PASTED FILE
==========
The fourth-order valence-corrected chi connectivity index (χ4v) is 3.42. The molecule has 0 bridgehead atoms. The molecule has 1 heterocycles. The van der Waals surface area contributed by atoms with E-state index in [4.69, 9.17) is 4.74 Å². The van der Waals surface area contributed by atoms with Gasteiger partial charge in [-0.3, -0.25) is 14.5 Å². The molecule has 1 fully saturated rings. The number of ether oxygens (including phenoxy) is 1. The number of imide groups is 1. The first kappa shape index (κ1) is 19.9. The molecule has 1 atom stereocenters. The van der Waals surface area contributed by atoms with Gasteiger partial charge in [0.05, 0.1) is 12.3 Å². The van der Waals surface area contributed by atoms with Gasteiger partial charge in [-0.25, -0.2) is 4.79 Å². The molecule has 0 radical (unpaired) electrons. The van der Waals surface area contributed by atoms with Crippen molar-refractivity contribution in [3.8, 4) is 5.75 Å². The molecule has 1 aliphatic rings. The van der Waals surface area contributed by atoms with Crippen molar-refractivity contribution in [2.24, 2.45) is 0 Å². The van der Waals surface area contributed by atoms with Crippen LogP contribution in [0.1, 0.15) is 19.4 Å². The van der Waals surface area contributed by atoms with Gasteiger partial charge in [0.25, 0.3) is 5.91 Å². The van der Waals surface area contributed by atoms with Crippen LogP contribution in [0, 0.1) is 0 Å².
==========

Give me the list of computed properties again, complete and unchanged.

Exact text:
The fourth-order valence-corrected chi connectivity index (χ4v) is 3.42. The molecule has 0 bridgehead atoms. The molecule has 1 heterocycles. The van der Waals surface area contributed by atoms with E-state index in [4.69, 9.17) is 4.74 Å². The van der Waals surface area contributed by atoms with Gasteiger partial charge in [-0.3, -0.25) is 14.5 Å². The molecule has 1 fully saturated rings. The number of ether oxygens (including phenoxy) is 1. The number of imide groups is 1. The first kappa shape index (κ1) is 19.9. The molecule has 1 atom stereocenters. The van der Waals surface area contributed by atoms with Gasteiger partial charge in [0.05, 0.1) is 12.3 Å². The van der Waals surface area contributed by atoms with Gasteiger partial charge in [-0.25, -0.2) is 4.79 Å². The molecule has 0 radical (unpaired) electrons. The van der Waals surface area contributed by atoms with Crippen molar-refractivity contribution in [3.8, 4) is 5.75 Å². The molecule has 1 aliphatic rings. The van der Waals surface area contributed by atoms with Crippen molar-refractivity contribution in [2.24, 2.45) is 0 Å². The van der Waals surface area contributed by atoms with Crippen LogP contribution in [0.1, 0.15) is 19.4 Å². The van der Waals surface area contributed by atoms with Gasteiger partial charge in [0.25, 0.3) is 5.91 Å². The van der Waals surface area contributed by atoms with Crippen LogP contribution in [0, 0.1) is 0 Å².